Facebook showed its proof of concept Blu Ray based cold storage solution at Open Compute Summit V.
James Hamilton posts on the idea of optical storage.
Next week, Facebook will show work they have been doing in cold storage mostly driven by their massive image storage problem. At OCP Summit V an innovative low-cost archival storage hardware platform will be shown. Archival projects always catch my interest because the vast majority of the world’s data is cold, the percentage that is cold is growing quickly, and I find the purity of a nearly single dimensional engineering problem to be super interesting. Almost the only dimension of relevance in cold storage is cost. See Glacier: Engineering for Cold Data Storage in the Cloud for more on this market segment and how Amazon Glacier is addressing it in the cloud.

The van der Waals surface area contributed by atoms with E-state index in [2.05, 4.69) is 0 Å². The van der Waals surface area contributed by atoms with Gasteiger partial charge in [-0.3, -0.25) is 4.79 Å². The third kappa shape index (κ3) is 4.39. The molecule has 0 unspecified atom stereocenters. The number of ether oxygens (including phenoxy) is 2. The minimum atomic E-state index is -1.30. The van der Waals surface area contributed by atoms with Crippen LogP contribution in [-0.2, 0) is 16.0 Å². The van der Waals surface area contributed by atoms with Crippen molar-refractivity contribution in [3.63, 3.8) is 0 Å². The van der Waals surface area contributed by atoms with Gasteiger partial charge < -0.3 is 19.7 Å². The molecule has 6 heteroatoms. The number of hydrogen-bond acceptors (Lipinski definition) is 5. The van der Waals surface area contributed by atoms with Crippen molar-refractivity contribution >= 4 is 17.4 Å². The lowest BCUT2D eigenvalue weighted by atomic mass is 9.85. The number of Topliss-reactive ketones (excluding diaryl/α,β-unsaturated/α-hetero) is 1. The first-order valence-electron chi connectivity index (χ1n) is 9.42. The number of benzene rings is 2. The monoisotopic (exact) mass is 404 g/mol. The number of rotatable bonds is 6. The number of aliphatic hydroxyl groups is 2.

This Facebook hardware project is particularly interesting in that it’s based upon an optical media rather than tape. Tape economics come from a combination of very low cost media combined with only a small number of fairly expensive drives. The tape is moved back and forth between storage slots and the drives when needed by robots. Facebook is taking the same basic approach of using robotic systems to allow a small number of drives to support a large media pool. But, rather than using tape, they are leveraging the high volume Blu-ray disk market with the volume economics driven by consumer media applications. Expect to see over a Petabyte of Blu-ray disks supplied by a Japanese media manufacturer housed in a rack built by a robotic systems supplier.
I’m a huge believer in leveraging consumer component volumes to produce innovative, low-cost server-side solutions. Optical is particularly interesting in this application and I’m looking forwarding to seeing more of the details behind the new storage platform. It looks like very interesting work.